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              Comprehensive Integration of Single-Cell Data

              Single-cell transcriptomics has transformed our ability to characterize cell states, but deep biological understanding requires more than a taxonomic listing of clusters. As new methods arise to measure distinct cellular modalities, a key analytical challenge is to integrate these datasets to better understand cellular identity and function. Here, we develop a strategy to "anchor" diverse datasets together, enabling us to integrate single-cell measurements not only across scRNA-seq technologies, but also across different modalities. After demonstrating improvement over existing methods for integrating scRNA-seq data, we anchor scRNA-seq experiments with scATAC-seq to explore chromatin differences in closely related interneuron subsets and project protein expression measurements onto a bone marrow atlas to characterize lymphocyte populations. Lastly, we harmonize in situ gene expression and scRNA-seq datasets, allowing transcriptome-wide imputation of spatial gene expression patterns. Our work presents a strategy for the assembly of harmonized references and transfer of information across datasets.

                Author and article information

                Cell Stem Cell
                Cell Stem Cell
                Cell Stem Cell
                Cell Press
                03 June 2021
                03 June 2021
                : 28
                : 6
                : 1040-1056.e6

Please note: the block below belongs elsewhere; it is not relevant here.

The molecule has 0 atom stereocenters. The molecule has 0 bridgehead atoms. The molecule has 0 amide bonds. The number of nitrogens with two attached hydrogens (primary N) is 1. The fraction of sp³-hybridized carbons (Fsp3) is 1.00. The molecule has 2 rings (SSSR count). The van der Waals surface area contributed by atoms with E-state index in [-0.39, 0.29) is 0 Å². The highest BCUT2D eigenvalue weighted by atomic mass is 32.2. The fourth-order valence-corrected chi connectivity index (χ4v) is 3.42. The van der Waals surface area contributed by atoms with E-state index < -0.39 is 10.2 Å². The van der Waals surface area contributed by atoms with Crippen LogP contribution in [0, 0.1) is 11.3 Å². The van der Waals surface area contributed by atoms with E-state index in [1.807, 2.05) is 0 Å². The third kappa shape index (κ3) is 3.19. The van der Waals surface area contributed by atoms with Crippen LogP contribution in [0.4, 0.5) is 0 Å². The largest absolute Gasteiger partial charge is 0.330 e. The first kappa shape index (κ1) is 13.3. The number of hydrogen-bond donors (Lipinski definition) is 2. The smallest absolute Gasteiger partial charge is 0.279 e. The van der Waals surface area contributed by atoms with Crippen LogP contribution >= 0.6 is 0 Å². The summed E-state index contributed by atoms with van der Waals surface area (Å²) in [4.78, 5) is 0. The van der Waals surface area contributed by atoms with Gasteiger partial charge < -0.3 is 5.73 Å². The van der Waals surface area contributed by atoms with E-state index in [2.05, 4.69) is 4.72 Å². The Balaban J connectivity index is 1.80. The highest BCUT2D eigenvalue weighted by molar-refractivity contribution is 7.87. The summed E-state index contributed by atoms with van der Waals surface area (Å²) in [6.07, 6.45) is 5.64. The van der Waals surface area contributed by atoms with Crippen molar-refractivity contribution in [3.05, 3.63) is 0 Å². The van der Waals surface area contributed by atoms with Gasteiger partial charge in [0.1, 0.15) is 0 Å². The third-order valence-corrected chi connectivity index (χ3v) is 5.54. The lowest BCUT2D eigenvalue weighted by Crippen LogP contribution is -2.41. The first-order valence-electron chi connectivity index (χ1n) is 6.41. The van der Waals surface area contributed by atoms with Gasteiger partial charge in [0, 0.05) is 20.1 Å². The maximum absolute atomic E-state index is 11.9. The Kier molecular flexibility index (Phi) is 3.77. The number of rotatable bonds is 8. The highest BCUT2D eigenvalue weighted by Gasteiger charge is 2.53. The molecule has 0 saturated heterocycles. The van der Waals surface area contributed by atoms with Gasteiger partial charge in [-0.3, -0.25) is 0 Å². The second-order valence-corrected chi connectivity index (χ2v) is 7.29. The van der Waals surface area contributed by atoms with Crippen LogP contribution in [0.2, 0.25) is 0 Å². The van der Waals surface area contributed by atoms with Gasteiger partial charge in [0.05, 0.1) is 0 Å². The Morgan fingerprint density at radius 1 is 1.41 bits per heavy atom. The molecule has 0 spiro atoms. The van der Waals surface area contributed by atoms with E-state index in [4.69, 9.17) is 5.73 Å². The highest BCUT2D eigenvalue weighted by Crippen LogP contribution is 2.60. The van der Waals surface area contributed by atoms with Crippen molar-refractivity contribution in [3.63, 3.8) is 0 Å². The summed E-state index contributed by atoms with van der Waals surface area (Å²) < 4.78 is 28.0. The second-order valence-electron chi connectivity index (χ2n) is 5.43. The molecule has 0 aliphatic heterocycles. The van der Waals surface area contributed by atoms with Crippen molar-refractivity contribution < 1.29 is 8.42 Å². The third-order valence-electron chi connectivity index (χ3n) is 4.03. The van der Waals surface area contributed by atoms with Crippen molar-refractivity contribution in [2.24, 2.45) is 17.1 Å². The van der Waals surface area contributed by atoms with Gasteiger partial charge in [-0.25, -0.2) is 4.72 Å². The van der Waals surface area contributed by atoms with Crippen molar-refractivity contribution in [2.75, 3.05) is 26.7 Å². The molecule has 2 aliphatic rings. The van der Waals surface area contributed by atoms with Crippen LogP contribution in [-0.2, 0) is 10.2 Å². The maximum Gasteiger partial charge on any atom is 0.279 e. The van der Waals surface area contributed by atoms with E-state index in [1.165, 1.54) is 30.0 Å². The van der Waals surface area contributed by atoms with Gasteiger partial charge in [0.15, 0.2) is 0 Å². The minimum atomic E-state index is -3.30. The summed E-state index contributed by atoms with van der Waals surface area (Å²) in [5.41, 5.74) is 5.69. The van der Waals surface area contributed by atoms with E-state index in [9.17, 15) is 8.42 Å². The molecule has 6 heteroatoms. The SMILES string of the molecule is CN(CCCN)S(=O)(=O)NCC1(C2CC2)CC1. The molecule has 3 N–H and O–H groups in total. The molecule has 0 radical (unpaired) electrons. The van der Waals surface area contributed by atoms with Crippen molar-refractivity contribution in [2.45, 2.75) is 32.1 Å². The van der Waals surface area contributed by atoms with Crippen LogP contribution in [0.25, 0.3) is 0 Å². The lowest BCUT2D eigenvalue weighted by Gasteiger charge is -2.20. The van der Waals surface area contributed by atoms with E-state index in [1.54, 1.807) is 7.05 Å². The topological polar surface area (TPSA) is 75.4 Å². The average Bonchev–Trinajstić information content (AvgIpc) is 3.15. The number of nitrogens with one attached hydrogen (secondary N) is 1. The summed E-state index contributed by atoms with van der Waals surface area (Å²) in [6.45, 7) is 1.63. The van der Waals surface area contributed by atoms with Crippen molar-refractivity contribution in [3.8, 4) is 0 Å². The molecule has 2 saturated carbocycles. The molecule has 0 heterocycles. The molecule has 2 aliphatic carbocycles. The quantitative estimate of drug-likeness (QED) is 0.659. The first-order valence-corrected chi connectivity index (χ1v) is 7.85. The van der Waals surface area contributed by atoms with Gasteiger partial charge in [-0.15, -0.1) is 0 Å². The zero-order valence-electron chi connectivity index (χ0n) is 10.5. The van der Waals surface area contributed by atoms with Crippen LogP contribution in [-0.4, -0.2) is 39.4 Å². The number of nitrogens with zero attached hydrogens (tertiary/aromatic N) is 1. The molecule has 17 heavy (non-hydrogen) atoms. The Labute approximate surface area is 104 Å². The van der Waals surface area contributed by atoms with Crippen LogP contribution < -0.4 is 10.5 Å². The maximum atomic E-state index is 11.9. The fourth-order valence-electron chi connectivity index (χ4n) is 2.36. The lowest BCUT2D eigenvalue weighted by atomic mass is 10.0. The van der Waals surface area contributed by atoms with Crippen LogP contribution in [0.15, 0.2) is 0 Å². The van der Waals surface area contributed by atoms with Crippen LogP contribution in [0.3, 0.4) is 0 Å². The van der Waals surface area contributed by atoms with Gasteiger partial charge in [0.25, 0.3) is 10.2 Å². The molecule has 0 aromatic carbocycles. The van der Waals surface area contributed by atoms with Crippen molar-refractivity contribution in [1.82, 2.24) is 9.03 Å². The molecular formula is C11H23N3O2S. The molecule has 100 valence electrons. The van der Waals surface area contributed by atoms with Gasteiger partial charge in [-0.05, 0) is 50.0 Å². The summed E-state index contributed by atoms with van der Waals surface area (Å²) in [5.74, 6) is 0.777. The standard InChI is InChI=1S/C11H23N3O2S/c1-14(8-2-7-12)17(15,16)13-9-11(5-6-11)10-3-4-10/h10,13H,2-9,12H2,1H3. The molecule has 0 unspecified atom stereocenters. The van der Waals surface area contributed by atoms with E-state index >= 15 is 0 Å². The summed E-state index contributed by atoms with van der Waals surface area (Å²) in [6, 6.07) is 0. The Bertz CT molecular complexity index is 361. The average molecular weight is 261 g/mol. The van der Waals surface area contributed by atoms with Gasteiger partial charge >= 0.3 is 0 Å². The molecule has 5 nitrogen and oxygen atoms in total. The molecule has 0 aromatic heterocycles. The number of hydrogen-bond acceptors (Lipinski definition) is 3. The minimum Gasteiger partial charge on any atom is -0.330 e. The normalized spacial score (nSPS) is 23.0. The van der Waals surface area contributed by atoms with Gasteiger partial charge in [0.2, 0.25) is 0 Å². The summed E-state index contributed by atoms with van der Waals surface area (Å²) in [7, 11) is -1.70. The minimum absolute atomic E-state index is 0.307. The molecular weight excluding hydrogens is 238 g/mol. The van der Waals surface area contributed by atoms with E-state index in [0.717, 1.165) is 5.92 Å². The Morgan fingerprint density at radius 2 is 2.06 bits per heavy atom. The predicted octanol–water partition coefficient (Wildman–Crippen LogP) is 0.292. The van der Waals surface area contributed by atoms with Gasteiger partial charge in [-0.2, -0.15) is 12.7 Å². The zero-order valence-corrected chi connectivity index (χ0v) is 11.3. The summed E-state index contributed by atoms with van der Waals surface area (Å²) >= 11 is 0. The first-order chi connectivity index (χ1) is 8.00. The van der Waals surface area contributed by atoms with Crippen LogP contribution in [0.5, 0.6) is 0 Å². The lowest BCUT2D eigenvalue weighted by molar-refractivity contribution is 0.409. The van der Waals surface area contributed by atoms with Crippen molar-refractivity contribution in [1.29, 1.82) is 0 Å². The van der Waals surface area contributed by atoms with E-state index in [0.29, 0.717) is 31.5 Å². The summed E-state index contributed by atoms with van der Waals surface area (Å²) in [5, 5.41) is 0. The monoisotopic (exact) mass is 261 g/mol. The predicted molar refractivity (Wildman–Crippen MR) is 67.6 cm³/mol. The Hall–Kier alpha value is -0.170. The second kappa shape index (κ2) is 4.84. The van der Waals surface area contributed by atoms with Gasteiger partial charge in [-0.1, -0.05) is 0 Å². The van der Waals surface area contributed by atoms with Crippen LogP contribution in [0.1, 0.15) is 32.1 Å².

[1 ]Wellcome-MRC Cambridge Stem Cell Institute, Jeffrey Cheah Biomedical Centre, University of Cambridge, Cambridge CB2 0AW, UK
                [2 ]Department of Physiology, Development and Neuroscience, University of Cambridge, Cambridge CB2 1GA, UK
                [3 ]Department of Biochemistry, University of Cambridge, Cambridge CB2 1QR, UK
                [4 ]Living Systems Institute, University of Exeter, Exeter EX4 4QD, UK
                [5 ]Guangzhou Institutes of Biomedicine and Health (GIBH), Chinese Academy of Sciences, Guangzhou 510530, China
                Author notes
                []Corresponding author g.guo@ 123456exeter.ac.uk
                [∗∗ ]Corresponding author jn270@ 123456cscr.cam.ac.uk
                [∗∗∗ ]Corresponding author austin.smith@ 123456exeter.ac.uk

                Present address: Key Laboratory of Arrhythmias, Ministry of Education, Shanghai East Hospital, Tongji University School of Medicine, Shanghai 200120, China


                These authors contributed equally


                Lead contact

                © 2021 The Author(s)

                This is an open access article under the CC BY license (http://creativecommons.org/licenses/by/4.0/).

                : 21 January 2020
                : 17 September 2020
                : 23 February 2021

                Molecular medicine
                pluripotency, epiblast, embryonic stem cells, trophoblast, embryo, blastocyst, lineage segregation, differentiation